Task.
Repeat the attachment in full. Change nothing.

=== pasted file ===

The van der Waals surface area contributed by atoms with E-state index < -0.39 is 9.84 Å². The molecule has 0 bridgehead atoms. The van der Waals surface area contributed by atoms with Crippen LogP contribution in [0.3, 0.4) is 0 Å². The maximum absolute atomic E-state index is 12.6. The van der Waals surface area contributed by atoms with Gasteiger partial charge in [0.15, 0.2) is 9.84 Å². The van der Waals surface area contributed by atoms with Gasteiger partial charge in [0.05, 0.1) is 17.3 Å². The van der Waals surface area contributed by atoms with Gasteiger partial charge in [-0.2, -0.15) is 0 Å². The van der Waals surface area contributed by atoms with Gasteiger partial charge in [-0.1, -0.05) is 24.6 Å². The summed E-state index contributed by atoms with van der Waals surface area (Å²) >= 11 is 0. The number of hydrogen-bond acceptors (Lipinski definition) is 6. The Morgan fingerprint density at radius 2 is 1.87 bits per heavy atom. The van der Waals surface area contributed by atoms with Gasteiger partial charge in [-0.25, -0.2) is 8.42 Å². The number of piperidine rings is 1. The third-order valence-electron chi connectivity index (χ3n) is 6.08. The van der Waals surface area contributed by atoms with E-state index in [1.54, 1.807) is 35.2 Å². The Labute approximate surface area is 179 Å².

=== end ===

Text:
The van der Waals surface area contributed by atoms with E-state index < -0.39 is 9.84 Å². The molecule has 0 bridgehead atoms. The van der Waals surface area contributed by atoms with Crippen LogP contribution in [0.3, 0.4) is 0 Å². The maximum absolute atomic E-state index is 12.6. The van der Waals surface area contributed by atoms with Gasteiger partial charge in [0.15, 0.2) is 9.84 Å². The van der Waals surface area contributed by atoms with Gasteiger partial charge in [0.05, 0.1) is 17.3 Å². The van der Waals surface area contributed by atoms with Gasteiger partial charge in [-0.2, -0.15) is 0 Å². The van der Waals surface area contributed by atoms with Gasteiger partial charge in [-0.1, -0.05) is 24.6 Å². The summed E-state index contributed by atoms with van der Waals surface area (Å²) >= 11 is 0. The number of hydrogen-bond acceptors (Lipinski definition) is 6. The Morgan fingerprint density at radius 2 is 1.87 bits per heavy atom. The van der Waals surface area contributed by atoms with Gasteiger partial charge in [-0.25, -0.2) is 8.42 Å². The number of piperidine rings is 1. The third-order valence-electron chi connectivity index (χ3n) is 6.08. The van der Waals surface area contributed by atoms with E-state index in [1.54, 1.807) is 35.2 Å². The Labute approximate surface area is 179 Å².